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Virus News

Ebola trials begin in Africa

Scientists are to begin tests of antiviral drugs and transfusions of blood from Ebola survivors in the West African countries. The focus will be on countries worst hit by the viral epidemic.

Chagas disease emerging as U.S. public health threat

Chagas disease - a stealthy parasitic infection that can lead to severe heart disease and death, is spreading in the U.S. Scientists argue that policy makers need to treat the issue seriously.

Is a 21 day incubation period for Ebola appropriate?

Philadelphia - The media has widely reported that any suspected of having Ebola, of who has been in close contact with an Ebola patient, should be monitored for 21 days to see if Ebola symptoms appear. Some scientists are questioning if 21 days is really long enough.

New understanding into how MERS infects

A new study has shown how the deadly MERS virus enters human cells. This new insight provides information about the rate of infection. The results could also signal a new path for treatment.

HIV infection is based on viral-cell targets

Although the human immunodeficiency virus (HIV) inserts itself at different locations in a human cell, researchers have found that specific integration sites determine the speed that the infection spreads at.

First Ebola treatment trials to start in west Africa

Geneva - Global aid agency Doctors Without Borders said on Thursday it would begin unprecedented trials on patients in west Africa to test Ebola drugs and the use of survivors' blood as therapy.

New York doctor declared free of Ebola leaves hospital today

New York City - A US doctor with Ebola has been cured two and a half weeks after being admitted to hospital in New York. Health authorities have announced he will be going home today.

Millions of U.S. women not screened for cervical cancer

Although cervical cancer screening saves lives, about eight million women ages 21 to 65 years have not been screened for cervical cancer in the past five years. This is according to a study from Centers for Disease Control and Prevention (CDC).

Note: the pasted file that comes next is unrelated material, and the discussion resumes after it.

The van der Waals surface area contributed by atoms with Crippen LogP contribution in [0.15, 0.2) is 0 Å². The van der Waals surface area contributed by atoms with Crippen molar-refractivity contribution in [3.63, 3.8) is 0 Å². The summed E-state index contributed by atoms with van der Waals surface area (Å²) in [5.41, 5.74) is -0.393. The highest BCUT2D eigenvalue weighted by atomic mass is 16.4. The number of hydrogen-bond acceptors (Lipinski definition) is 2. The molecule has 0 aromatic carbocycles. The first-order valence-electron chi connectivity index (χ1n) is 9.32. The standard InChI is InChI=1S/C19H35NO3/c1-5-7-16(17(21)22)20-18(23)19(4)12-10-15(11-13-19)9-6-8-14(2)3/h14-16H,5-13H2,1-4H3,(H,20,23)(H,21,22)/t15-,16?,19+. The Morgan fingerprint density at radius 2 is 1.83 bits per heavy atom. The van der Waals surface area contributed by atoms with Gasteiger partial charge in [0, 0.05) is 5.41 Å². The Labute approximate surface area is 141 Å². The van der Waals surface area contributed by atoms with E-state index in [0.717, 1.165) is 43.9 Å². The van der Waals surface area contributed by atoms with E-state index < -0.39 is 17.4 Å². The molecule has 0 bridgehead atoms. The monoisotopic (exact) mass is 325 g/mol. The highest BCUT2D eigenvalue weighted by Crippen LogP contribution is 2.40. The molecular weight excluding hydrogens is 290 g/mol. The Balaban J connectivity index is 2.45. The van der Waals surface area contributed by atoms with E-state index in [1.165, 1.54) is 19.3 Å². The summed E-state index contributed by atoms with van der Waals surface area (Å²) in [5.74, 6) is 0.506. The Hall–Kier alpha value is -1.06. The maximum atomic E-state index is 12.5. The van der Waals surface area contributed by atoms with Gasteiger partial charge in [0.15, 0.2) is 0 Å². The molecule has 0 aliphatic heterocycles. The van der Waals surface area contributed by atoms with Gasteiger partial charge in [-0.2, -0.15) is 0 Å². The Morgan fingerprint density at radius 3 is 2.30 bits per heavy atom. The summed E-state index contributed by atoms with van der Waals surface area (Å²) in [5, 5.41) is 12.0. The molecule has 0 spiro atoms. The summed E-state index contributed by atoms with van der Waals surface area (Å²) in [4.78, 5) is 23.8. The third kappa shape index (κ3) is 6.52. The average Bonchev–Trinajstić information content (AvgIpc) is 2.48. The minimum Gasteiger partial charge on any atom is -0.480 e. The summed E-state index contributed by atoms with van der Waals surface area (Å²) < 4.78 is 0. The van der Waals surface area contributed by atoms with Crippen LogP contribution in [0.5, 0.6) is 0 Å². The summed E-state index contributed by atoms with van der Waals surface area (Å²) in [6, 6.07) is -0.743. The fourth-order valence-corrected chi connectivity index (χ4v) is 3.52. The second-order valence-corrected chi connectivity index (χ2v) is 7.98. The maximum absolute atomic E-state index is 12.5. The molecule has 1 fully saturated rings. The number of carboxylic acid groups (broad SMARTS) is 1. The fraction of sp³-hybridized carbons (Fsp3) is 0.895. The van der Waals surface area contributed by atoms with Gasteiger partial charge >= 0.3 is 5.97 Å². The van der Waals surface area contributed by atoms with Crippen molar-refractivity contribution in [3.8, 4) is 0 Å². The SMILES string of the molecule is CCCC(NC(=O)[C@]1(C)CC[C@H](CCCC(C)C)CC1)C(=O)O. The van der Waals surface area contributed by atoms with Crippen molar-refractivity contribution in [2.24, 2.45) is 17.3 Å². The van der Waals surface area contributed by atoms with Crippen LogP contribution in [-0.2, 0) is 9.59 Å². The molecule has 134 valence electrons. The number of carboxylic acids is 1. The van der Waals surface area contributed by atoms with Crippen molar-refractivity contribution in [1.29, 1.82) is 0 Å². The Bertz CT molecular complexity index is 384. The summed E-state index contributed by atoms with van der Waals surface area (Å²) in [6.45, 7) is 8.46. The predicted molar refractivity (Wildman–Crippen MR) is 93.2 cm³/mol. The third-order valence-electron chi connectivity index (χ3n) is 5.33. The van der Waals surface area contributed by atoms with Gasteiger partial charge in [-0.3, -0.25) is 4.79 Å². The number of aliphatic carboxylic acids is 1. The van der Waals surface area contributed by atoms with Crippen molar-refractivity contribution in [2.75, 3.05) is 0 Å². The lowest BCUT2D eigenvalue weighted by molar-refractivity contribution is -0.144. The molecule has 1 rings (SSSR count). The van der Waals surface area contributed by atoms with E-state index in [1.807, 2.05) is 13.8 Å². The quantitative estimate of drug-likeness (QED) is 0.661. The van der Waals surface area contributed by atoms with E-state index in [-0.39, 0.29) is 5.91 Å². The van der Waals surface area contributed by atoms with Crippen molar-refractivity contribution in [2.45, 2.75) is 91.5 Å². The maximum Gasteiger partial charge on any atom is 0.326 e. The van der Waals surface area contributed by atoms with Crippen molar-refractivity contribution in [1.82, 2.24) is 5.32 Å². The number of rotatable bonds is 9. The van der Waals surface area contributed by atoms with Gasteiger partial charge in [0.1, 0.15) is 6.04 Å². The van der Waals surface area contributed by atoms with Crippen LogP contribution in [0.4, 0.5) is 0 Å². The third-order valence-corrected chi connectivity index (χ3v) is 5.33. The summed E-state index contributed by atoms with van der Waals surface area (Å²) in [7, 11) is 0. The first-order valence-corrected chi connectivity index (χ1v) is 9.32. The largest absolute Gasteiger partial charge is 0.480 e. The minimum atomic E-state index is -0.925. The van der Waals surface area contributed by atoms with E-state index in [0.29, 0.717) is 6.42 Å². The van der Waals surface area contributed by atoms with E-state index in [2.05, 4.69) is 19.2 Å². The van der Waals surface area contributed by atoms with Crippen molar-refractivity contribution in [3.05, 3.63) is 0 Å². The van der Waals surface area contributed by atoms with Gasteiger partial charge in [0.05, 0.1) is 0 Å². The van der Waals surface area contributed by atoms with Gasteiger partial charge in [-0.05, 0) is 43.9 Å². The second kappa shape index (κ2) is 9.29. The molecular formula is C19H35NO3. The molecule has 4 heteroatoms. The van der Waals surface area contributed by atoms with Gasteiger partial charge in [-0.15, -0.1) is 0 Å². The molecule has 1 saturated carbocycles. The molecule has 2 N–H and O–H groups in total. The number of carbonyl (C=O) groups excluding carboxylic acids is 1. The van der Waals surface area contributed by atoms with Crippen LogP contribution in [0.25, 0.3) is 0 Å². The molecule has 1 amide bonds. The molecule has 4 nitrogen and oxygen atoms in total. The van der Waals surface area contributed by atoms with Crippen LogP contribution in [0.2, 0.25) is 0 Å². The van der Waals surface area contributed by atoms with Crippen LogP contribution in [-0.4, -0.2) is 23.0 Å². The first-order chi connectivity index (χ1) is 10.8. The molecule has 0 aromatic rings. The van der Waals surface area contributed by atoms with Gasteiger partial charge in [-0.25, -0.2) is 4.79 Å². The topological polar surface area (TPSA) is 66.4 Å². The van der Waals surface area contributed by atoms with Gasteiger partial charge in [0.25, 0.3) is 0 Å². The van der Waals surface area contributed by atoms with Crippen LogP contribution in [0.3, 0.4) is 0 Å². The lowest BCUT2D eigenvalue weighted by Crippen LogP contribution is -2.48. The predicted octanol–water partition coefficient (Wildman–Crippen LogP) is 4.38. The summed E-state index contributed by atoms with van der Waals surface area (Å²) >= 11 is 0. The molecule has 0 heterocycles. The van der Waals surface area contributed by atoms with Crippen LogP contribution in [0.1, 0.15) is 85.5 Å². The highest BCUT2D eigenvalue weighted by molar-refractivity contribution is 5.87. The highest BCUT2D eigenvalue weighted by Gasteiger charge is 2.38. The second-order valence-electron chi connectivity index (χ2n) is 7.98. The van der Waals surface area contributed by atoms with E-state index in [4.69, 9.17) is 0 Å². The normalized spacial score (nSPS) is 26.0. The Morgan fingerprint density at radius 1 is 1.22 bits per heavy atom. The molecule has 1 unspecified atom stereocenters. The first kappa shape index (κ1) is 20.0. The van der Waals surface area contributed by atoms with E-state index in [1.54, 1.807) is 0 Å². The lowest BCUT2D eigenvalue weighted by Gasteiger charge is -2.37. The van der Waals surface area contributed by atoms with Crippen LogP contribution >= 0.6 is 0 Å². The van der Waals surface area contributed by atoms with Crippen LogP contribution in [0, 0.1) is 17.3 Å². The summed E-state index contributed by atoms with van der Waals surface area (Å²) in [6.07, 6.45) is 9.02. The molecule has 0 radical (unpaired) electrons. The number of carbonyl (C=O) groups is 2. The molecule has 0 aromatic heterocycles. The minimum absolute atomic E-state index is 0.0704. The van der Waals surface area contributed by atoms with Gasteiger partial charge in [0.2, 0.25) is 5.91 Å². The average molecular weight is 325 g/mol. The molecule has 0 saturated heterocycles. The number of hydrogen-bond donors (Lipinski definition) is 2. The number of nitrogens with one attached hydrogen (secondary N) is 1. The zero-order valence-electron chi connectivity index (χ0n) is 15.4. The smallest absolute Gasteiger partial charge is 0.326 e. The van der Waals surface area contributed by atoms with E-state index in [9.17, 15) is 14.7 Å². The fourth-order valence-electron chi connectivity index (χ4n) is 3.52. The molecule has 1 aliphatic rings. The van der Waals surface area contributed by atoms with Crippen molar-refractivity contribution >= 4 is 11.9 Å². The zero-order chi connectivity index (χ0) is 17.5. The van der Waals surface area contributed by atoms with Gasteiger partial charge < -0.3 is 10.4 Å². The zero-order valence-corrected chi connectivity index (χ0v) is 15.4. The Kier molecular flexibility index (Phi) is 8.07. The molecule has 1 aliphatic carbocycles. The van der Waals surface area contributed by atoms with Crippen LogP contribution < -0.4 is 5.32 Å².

Understanding mosquito feeding, to avoid disease spread

Biologists have discovered that mosquitoes bite male birds twice as often as they bite females. The same is true with people: mosquitoes bite men more often than women. Knowing this could help to stop the insects from spreading viruses to people.

Lack of access to Ebola frustrates scientists

Leading scientists have said that attempts to develop drug treatments for Ebola are being frustrated by restrictions imposed on access to the virus.

Apple iPhones, Mac computers targets of harmful malware threat

Apple products including iPhones and popular Mac personal computers are being targeted perhaps by the most serious malware threat to those devices yet.

Predicting the number of U.S. Ebola cases difficult

Scientists in the U.S. have warned that there will probably be more cases of Ebola in the U.S. The key question is: how many cases?

The final steps to be taken to eliminate worldwide polio

Bethesda - Polio has almost been eliminated from the world and just two countries remain endemic: Afghanistan and Nigeria, with cases also high in parts of Pakistan. A new report considers how the final steps can be taken to eliminate the disease.

First norovirus drug being trialed

An experimental drug is being trialed for Ebola may have a new application: norovirus (the “winter vomiting virus”). Scientists are currently undertaking studies on mice to test the drug’s effectiveness.

How likely is a flu pandemic?

London - A leading scientist argues that because our ability to detect flu pandemics has increased, society should not become complacent to the risks that flu pandemics pose.

Colorado State University assists in Ebola drug development

Denver - Colorado State University’s Biopharmaceutical Manufacturing and Academic Resource Center (BioMARC) has been awarded $2 million to aid in the development and manufacturing of an Ebola vaccine.